And for months, the State Department’s management chief, former Ambassador Patrick Kennedy, has given Bowen a clear response: That’s not your jurisdiction. You just deal with reconstruction, not security. Never mind that Bowen has audited over $1.2 billion worth of security contracts over seven years.

“Apparently, Ambassador Kennedy doesn’t want us doing the oversight that we believe is necessary and properly within our jurisdiction,” Bowen says. “That hard truth is holding up work on important programs and contracts at a critical moment in the Iraq transition.”

This isn’t an idle concern or a typical bureaucratic tussle. The State Department has hired private security for its diplomats in war zones for the better part of a decade. Poor control of them caused one of the biggest debacles of the Iraq war: the September 2007 shooting incident in Nisour Square, where Blackwater guards killed 17 Iraqi civilians. Now roughly double those guards from the forces on duty now, and you’ll understand the scope of what State is planning once the U.S. military withdraws from Iraq at the end of this year.

“They have no experience running a private army,” says Ramzy Mardini, an analyst at the Institute for the Study of War who just returned from a weeks-long trip to Iraq. “I don’t think the State Department even has a good sense of what it’s taking on. The U.S. military is concerned about it as well.”

So far, the Department has awarded three security contracts for Iraq worth nearly $2.9 billion over five years. Bowen can’t even say for sure how much the department actually intends to spend on mercs in total. State won’t let it see those totals.

About as much information as the department has disclosed about its incipient private army comes from a little-noticed Senate hearing in February. There, the top U.S. military and civilian officials in Iraq said that they’d station the hired guard force at Basra, Irbil, Mosul and Kirkuk, with the majority — over 3,000 — protecting the mega-embassy in Baghdad. They’ll ferry diplomats around in armored convoys and a State-run helicopter fleet, the first in the department’s history.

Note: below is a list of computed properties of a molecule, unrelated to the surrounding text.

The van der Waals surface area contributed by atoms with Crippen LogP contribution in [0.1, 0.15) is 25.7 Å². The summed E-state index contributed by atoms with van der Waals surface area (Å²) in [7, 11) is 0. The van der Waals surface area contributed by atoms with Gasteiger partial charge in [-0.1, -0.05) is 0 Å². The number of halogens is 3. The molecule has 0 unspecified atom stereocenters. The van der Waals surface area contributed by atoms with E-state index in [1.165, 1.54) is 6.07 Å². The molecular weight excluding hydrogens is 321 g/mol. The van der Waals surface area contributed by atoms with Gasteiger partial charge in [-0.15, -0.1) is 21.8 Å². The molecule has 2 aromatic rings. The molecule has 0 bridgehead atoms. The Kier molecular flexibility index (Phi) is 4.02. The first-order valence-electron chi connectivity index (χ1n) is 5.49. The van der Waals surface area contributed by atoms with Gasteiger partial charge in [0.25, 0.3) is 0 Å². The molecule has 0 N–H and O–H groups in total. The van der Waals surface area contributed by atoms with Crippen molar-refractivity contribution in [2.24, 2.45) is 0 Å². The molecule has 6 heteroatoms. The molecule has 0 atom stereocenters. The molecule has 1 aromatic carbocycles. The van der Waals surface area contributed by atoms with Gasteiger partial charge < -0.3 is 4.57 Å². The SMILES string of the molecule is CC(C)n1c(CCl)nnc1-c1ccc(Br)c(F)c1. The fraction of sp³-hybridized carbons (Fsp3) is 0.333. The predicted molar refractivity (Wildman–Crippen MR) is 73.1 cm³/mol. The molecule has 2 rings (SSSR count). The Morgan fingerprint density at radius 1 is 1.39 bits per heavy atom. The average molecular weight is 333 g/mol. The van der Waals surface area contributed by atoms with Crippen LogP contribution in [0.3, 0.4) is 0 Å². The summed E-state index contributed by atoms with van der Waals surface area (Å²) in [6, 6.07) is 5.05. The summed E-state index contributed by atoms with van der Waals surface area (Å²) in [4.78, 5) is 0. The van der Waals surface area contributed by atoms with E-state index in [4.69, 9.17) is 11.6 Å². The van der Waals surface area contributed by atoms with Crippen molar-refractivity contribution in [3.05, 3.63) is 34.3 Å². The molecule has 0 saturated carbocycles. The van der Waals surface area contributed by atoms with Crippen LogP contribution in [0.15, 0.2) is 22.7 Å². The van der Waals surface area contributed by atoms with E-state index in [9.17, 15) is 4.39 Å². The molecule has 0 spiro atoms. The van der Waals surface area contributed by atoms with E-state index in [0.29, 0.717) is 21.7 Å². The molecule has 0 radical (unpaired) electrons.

But there are signs of even deeper confusion as State prepares to take the lead in Iraq. An internal State Department audit from June faulted top officials for “a lack of senior level participation” (.pdf) in an “unprecedented” transition to civilian control. The result is that “several key decisions remain unresolved, some plans cannot be finalized, and progress in a number of areas is slipping,” the audit concluded. It raises the prospect that the U.S. military will leave Iraq the same way it entered it — without any planning worthy of the name.

Bowen has minimal visibility into State’s planning process. His teams of auditors are in Iraq, reviewing reconstruction contracts for waste, fraud and abuse, as they have since the early days of the war. They just can’t see anything about the guard force. As far as Bowen is concerned, even though there’s been a nearly 90 percent drop in violence since the surge, State’s hired army still acts like Iraq is a killing field, with death squads and insurgents around every corner.

“Have the standards for convoy travel changed at all from the worst moments of Iraq civil war? The answer’s no,” Bowen says.

Diplomats are allowed an hour for meetings outside secured U.S. fortresses. Then it’s time to hit the road, in armored cars full of men armed to the teeth and wearing black sunglasses.

The State Department says it’s learned its lessons from Nisour Square and now places stricter rules on contractors, like putting cameras in contractor vehicles and revising “mission firearms policies,” as Kennedy told a congressional panel last month. (.pdf) It’s an issue Kennedy’s well-versed in handling: He ran the department’s internal investigation into Nisour Square in 2007.

Now, according to Bowen, he’s shielding State’s plans from scrutiny.